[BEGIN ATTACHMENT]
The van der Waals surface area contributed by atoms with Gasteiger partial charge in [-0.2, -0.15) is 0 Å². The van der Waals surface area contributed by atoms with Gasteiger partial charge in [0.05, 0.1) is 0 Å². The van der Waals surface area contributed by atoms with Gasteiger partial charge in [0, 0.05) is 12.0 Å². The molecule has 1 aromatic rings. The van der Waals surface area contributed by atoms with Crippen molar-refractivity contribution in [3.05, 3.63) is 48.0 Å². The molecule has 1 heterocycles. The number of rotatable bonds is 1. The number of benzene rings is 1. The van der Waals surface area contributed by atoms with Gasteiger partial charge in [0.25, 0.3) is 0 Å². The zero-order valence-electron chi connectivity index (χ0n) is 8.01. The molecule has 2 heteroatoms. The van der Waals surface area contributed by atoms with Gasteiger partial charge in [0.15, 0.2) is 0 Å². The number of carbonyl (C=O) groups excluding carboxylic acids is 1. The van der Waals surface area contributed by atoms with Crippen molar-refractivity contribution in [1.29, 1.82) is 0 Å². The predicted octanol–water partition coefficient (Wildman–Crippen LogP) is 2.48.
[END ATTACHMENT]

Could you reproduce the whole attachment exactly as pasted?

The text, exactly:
The van der Waals surface area contributed by atoms with Gasteiger partial charge in [-0.2, -0.15) is 0 Å². The van der Waals surface area contributed by atoms with Gasteiger partial charge in [0.05, 0.1) is 0 Å². The van der Waals surface area contributed by atoms with Gasteiger partial charge in [0, 0.05) is 12.0 Å². The molecule has 1 aromatic rings. The van der Waals surface area contributed by atoms with Crippen molar-refractivity contribution in [3.05, 3.63) is 48.0 Å². The molecule has 1 heterocycles. The number of rotatable bonds is 1. The number of benzene rings is 1. The van der Waals surface area contributed by atoms with Gasteiger partial charge in [0.25, 0.3) is 0 Å². The zero-order valence-electron chi connectivity index (χ0n) is 8.01. The molecule has 2 heteroatoms. The van der Waals surface area contributed by atoms with Gasteiger partial charge in [0.15, 0.2) is 0 Å². The number of carbonyl (C=O) groups excluding carboxylic acids is 1. The van der Waals surface area contributed by atoms with Crippen molar-refractivity contribution in [1.29, 1.82) is 0 Å². The predicted octanol–water partition coefficient (Wildman–Crippen LogP) is 2.48.